This article was written by Pablo Toledo, Rush Soccer’s Sporting Project Director.
I’ve mentioned this before: When we think of high performance, we normally place most of our attention into the training aspect. The tendency with training is to think that the more the better, and that’s something to beware of. ‘You got up today and trained hard, well you gotta get up tomorrow and train even harder, son, and if you did 20 today, well tomorrow you gotta get 25’… and it’s not really like that. I call it ‘the Rocky Balboa fallacy’.
Please don’t read this as an extreme, nothing is black or white. Training is definitely a key aspect and if you want to accomplish something within a sport or athletic discipline, you’ll need to train really hard, be driven and consistent, but you should also allow time and be mindful of the importance of resting (physically and mentally). Training is one of the cornerstones of performance, but the other two edges of the performance triangle are Nutrition and Rest.
I don’t mean to sidetrack but I do feel obligated to put this in context and make an important distinction: If we are talking about pre puberty players, these little fellas recover very very quickly, so I personally (this is purely my opinion) do not promote ‘forced’ or ‘planned’ rest, I don’t think they need them, they can play as much as they want to. Please note that I used the word PLAY, not TRAIN. I get that question a lot from parents: “My 10 years old son/daughter really likes soccer and wants to be as good as he/she can possibly be, how many times a week do you think he/she should train?”. The answer I give is always the same: “He/she trains enough, now Play, no limit, as much as he/she wants to, the more he/she wants to play the better!”.
A friend of mine says “kids don’t get tired of playing, they get bored of working, and if you don’t believe me try calling them to dinner when they’re playing, they beg you for another minute! But it doesn’t really go the same way when they’re doing homework, does it?”.
This matters because one of the main problems we have in the US Soccer landscape is early desertion of players from the sport because they burn out (we burn them out, parents and coaches, to be transparent and to take responsibility for it).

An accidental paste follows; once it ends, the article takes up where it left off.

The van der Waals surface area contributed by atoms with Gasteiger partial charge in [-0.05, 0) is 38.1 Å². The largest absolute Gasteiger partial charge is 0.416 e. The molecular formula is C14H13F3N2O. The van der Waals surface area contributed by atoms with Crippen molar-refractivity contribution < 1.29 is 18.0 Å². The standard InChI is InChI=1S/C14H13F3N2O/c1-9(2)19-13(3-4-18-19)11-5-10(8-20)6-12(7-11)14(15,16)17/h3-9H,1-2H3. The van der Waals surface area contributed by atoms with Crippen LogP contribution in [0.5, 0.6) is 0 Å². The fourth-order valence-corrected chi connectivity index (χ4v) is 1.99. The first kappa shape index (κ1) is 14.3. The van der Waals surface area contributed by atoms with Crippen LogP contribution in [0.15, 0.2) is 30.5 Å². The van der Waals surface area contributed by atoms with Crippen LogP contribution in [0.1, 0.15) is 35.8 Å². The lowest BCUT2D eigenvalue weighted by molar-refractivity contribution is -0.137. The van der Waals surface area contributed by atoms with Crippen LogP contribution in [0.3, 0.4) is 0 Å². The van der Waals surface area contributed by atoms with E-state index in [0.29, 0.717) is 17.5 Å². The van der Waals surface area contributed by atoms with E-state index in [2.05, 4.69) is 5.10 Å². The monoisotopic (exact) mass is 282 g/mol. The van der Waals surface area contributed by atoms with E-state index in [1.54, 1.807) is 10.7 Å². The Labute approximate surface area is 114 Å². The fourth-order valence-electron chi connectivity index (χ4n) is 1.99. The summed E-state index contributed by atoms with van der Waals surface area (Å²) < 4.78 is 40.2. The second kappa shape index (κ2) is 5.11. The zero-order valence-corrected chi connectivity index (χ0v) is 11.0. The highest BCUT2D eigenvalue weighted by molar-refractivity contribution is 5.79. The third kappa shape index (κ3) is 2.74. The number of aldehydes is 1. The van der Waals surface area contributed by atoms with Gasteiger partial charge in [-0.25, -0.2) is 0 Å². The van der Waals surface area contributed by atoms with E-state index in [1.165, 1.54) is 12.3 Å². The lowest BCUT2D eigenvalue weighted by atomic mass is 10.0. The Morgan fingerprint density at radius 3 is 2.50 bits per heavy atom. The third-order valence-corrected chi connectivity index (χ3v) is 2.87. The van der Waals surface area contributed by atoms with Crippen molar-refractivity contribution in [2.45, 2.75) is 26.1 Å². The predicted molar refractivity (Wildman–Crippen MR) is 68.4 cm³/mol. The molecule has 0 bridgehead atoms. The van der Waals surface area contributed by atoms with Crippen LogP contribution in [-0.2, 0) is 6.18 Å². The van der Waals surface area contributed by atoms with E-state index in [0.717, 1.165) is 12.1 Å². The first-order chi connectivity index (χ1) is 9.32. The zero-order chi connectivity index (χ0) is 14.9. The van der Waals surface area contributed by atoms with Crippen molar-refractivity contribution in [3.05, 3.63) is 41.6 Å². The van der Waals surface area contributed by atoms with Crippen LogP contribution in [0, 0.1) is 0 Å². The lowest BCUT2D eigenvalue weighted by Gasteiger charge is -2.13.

All of this introduction serves to offer a foundation for the following comment:
Sometimes, the best thing you can do during the holiday break, is leave the soccer aside for a second. Maybe don’t force the break from it, but also don’t push for it’s continuity.
That doesn’t mean we should focus on eating cookies and sitting on a couch for fifteen days to watch Christmas movies and completely lose our shape, it means we can take the opportunity to ease the mind and still be strategic and smart about staying fit.
In the post Holiday Performance Plates we already shared with you some cool tips about how, from a nutritional standpoint, you can enjoy the holidays without getting too much out of line on your diet.
Something important to consider, apart from the aforementioned benefit of resting the mind, is that this period can also be an opportunity to recover from injuries and pains that result from overuse. In soccer, just like in any other sport or athletic discipline, there are sporting specific movements that repeat and predominant muscle groups and joints that support these. In ours, it is obvious that the lower body muscles and joints are predominant and overloaded by the nature of the sport, so it’s more frequent to suffer injuries, or pains in our ankles or knees, or severe soreness in our hamstrings, quadriceps, calves, among others. That’s why a lot of professional players, during the off season periods, start by taking a full break to let the body recover, and then they cross train.
We’ve seen players like Antoine Griezmann or Sergio Ramos play basketball, or Carlos Tevez and Gareth Bale play golf, or Paolo Maldini play tennis, etc. Even if you could say that some of these are also heavily based on the lower body, this can still be beneficial because the specificity of the movements vary across sports, and also because the mind continues to rest. Cross training can be smart. A very good idea is to swim, for example, but if you choose to plan around this idea of cross training, I’d personally suggest making sure you’re not pushing for a discipline that the athlete does not enjoy. That would defeat the purpose of easing the mind.
I really hope you find a couple useful tips in this article. We wish you the best in these holidays. Enjoy!